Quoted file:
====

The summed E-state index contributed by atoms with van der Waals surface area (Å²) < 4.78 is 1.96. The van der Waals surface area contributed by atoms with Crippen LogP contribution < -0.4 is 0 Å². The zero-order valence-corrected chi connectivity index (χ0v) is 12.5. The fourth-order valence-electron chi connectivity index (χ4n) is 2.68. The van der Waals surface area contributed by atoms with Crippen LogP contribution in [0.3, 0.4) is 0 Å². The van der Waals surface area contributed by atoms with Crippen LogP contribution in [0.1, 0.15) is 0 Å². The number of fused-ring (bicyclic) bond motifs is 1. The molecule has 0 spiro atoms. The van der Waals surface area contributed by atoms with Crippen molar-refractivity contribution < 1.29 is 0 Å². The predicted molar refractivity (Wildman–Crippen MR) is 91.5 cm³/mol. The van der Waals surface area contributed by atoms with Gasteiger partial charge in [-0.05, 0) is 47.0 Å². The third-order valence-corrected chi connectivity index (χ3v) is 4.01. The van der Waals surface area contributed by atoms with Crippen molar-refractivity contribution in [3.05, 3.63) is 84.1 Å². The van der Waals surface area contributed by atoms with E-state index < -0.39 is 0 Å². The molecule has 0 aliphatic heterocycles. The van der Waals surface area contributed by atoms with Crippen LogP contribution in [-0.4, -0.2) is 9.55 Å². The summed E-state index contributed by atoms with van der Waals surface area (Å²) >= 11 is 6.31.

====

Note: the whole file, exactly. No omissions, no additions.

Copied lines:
The summed E-state index contributed by atoms with van der Waals surface area (Å²) < 4.78 is 1.96. The van der Waals surface area contributed by atoms with Crippen LogP contribution < -0.4 is 0 Å². The zero-order valence-corrected chi connectivity index (χ0v) is 12.5. The fourth-order valence-electron chi connectivity index (χ4n) is 2.68. The van der Waals surface area contributed by atoms with Crippen LogP contribution in [0.3, 0.4) is 0 Å². The van der Waals surface area contributed by atoms with Crippen LogP contribution in [0.1, 0.15) is 0 Å². The number of fused-ring (bicyclic) bond motifs is 1. The molecule has 0 spiro atoms. The van der Waals surface area contributed by atoms with Crippen molar-refractivity contribution < 1.29 is 0 Å². The predicted molar refractivity (Wildman–Crippen MR) is 91.5 cm³/mol. The van der Waals surface area contributed by atoms with Gasteiger partial charge in [-0.05, 0) is 47.0 Å². The third-order valence-corrected chi connectivity index (χ3v) is 4.01. The van der Waals surface area contributed by atoms with Crippen molar-refractivity contribution in [3.05, 3.63) is 84.1 Å². The van der Waals surface area contributed by atoms with E-state index < -0.39 is 0 Å². The molecule has 0 aliphatic heterocycles. The van der Waals surface area contributed by atoms with Crippen LogP contribution in [-0.4, -0.2) is 9.55 Å². The summed E-state index contributed by atoms with van der Waals surface area (Å²) >= 11 is 6.31.